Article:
XP2015, Helsinki, Finland, May 25-29 2015

Scrum Expert - Tue, 04/28/2015 - 14:02
XP2015 is a four-day conference on extreme programming and Agile software development that takes place in Helsinki, Finland. This is the event where Agile and Lean practitioners and researchers should meet. In the agenda of the XP2015 conference you can find topics like “Continuous Delivery with Docker and Jenkins Job Builder”, “Collaborative Exploratory and Unit Testing”, “Fearless Change: Patterns for Introducing New Ideas”, “Agile methods applied to development and certification of safety-critical software (ASCS)”, “Keynote: New Directions for Software Development Process”, “Fun Retrospectives: Activities and ideas for making agile retrospectives more ...
Categories: Communities

does it hurt when you stop?

Derick Bailey - new ThoughtStream - Tue, 04/28/2015 - 12:00

Hold your cell phone up to your face, like you’re talking to someone… keep it there for 20 or 30 minutes, constantly holding your arm tight as you do. When you finally decide to put the phone down, your arm is going to be tired and sore. It’s going to hurt just to put the phone down.

The same thing is happening with my eyes and my new glasses. I’ve had these glasses for about 2 weeks now, and it hurts my eyes to use them. But I keep wearing my new glasses, forcing myself to adjust to them. I do this for the same reason that I put down the phone after an extended conversation; in spite of how much it hurts my arm to put it down, it is better to deal with that pain now than the constant and enduring pain of always holding my arm tightly closed.

Living With Pain

There are some schools of thought that say pain never really goes away. Instead, we learn to live with it. The pain that we experience becomes the new normal, a baseline of where we are at any given time.

I think this is true in some cases – like the way I used to focus my eyes, prior to having these new glasses.

I don’t think this school of thought is true in all cases, though. Putting down the phone allows my arm to relax and heal itself, for example. Once my arm has rebuilt it’s supply of energy and released all the things that had built up while hold the phone, the pain does go away.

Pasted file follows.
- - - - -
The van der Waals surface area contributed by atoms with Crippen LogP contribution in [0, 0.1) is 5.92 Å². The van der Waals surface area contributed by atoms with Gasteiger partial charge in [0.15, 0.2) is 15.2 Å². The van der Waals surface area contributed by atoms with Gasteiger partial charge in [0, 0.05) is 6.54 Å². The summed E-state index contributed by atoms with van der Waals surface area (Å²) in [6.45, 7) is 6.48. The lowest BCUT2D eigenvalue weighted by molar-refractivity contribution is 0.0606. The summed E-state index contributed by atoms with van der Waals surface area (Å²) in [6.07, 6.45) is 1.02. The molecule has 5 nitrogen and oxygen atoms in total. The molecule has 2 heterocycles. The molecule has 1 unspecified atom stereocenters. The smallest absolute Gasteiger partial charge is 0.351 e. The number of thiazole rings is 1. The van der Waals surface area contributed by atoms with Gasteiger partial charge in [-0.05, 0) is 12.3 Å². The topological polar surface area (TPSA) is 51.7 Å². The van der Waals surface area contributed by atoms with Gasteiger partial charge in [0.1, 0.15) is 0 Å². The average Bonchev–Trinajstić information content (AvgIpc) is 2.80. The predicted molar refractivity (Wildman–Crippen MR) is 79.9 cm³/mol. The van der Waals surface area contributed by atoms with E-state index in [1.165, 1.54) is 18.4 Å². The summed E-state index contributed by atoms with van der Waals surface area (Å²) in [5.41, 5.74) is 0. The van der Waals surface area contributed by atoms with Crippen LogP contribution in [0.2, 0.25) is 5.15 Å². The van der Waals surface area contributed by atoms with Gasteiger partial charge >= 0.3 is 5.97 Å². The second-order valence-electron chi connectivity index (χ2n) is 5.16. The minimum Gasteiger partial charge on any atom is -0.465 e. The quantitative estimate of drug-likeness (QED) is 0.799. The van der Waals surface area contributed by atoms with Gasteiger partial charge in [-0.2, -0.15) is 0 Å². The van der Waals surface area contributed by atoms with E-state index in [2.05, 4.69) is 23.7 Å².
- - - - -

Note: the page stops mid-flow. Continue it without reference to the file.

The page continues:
Crash

Sometimes we don’t realize we’re living with pain, because it has become the new normal. It’s surprising how quickly things become “normal”, as well.

If the pain we feel is slowly onset, it can be like boiling a frog. We don’t realize we’re being cooked until it’s too late. There may be a sharp end or a crash coming up, but we don’t know it because we don’t recognize the pain.

I go through cycles on a fairly regular basis, with various points of stress in my life. When I work extra hours toward a project deadline, for example, I carry a heavy burden of stress. It is physically and mentally taxing. I quickly become accustomed to it, though and it becomes my new normal. I forget that the pain, the stress and the issues that result from these, are there.

At the project end, once the deadline is passed, or when the situation finally resolves itself, I crash. Hard. My body shuts down. My brain won’t think. I often get sick with flu-like symptoms, general fatigue and aches, and have to spend a week or more in recovery mode.

Recovery

When I’m in recovery mode, I’ll stay home from work. I’ll watch movies and take naps during the day. I’ll eat extra food and let my work go unattended. I won’t answer emails often enough. I won’t attend meetings. I’ll call in sick, essentially. Because if I don’t, I put myself at even greater risk of an even larger and more dangerous crash.

Much like the time that someone spends in a hospital, after surgery or other medical procedures, the time I spend in recovery is important. It is time that my body, my mind, my motivation and my desire to continue working, needs.

What Doesn’t Kill You, Only … ???

This isn’t good for me. Not by any means. These cycles of stress – mentally, physically and otherwise – take a toll on me. Every cycle I go through leaves me with less than I had before. Less time, less motivation, less ability to care and do my job.

I used to tell myself that it was making me stronger. Maybe it was when I was a kid – late teens, early twenties. But the reality of what this is doing to me is sinking in, slowly but surely, year after year. And it’s not good.

No one should have to go through cycles of pain like this; building up, crashing, recovering and starting over again. It is a terrible way to live.

Feeling Pain

If I hold the phone to my face for too long, my arm hurts. I know the stress I am putting my arm through. When I am finally done holding the phone, my arm hurts more. It has to recover. This is pain that should be prevented. I should switch hands to hold the phone, use a hands-free head set or find another alternative.

I’ve spent the last however-many years straining my eyes to see. My eyes became accustomed to the stress, the pain and the difficulty of focusing. Now that I have my glasses, I have to accept this pain of allowing my eyes to relax. It’s like I’ve held my phone in my arm for 20 or 30 years, and now I have to put it down. But I know that if I allow my eyes to recover through the use of these glasses, that my eyes will experience less strain and pain over-all.

Recognize The Difference

Learning to live with pain is something that we have to deal with far too often. The death of a loved one, a friend moving away, relationships that end – there are some pains that will never go away, or take a tremendously long time to go away.

But that doesn’t mean we should learn to always live with every pain. There are some pains that can and should go away. We need to learn to recognize the difference in the pains we are feeling.

– Derick

Categories: Blogs